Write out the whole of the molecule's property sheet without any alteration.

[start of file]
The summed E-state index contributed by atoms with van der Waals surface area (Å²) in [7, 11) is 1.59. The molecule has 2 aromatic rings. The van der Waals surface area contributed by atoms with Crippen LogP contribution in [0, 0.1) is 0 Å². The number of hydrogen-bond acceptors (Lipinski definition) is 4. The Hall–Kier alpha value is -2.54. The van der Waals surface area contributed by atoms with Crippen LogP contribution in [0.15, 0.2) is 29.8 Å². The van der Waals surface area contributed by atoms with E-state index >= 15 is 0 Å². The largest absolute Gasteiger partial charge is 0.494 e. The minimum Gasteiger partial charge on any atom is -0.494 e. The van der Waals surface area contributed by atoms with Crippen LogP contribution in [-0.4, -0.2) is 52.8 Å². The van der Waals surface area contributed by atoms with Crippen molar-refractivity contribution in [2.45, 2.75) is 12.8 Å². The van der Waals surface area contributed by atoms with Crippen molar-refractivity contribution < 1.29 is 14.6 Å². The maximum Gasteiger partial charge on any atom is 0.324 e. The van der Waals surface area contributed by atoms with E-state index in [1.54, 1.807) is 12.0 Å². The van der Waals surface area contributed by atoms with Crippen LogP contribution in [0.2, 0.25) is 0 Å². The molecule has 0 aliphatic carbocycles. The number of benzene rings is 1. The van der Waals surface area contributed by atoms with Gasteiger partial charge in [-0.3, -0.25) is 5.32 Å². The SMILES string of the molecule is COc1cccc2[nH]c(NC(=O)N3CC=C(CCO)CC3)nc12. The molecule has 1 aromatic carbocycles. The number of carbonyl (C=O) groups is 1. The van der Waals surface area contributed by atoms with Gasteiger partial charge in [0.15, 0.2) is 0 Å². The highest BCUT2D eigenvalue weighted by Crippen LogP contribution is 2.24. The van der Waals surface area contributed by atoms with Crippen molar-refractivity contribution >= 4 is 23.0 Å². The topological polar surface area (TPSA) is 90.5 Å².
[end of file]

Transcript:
The summed E-state index contributed by atoms with van der Waals surface area (Å²) in [7, 11) is 1.59. The molecule has 2 aromatic rings. The van der Waals surface area contributed by atoms with Crippen LogP contribution in [0, 0.1) is 0 Å². The number of hydrogen-bond acceptors (Lipinski definition) is 4. The Hall–Kier alpha value is -2.54. The van der Waals surface area contributed by atoms with Crippen LogP contribution in [0.15, 0.2) is 29.8 Å². The van der Waals surface area contributed by atoms with E-state index >= 15 is 0 Å². The largest absolute Gasteiger partial charge is 0.494 e. The minimum Gasteiger partial charge on any atom is -0.494 e. The van der Waals surface area contributed by atoms with Crippen LogP contribution in [-0.4, -0.2) is 52.8 Å². The van der Waals surface area contributed by atoms with Crippen molar-refractivity contribution in [2.45, 2.75) is 12.8 Å². The van der Waals surface area contributed by atoms with Crippen molar-refractivity contribution < 1.29 is 14.6 Å². The maximum Gasteiger partial charge on any atom is 0.324 e. The van der Waals surface area contributed by atoms with E-state index in [1.54, 1.807) is 12.0 Å². The van der Waals surface area contributed by atoms with Crippen LogP contribution in [0.2, 0.25) is 0 Å². The molecule has 0 aliphatic carbocycles. The number of benzene rings is 1. The van der Waals surface area contributed by atoms with Gasteiger partial charge in [-0.3, -0.25) is 5.32 Å². The SMILES string of the molecule is COc1cccc2[nH]c(NC(=O)N3CC=C(CCO)CC3)nc12. The molecule has 1 aromatic carbocycles. The number of carbonyl (C=O) groups is 1. The van der Waals surface area contributed by atoms with Gasteiger partial charge in [0.15, 0.2) is 0 Å². The highest BCUT2D eigenvalue weighted by Crippen LogP contribution is 2.24. The van der Waals surface area contributed by atoms with Crippen molar-refractivity contribution >= 4 is 23.0 Å². The topological polar surface area (TPSA) is 90.5 Å².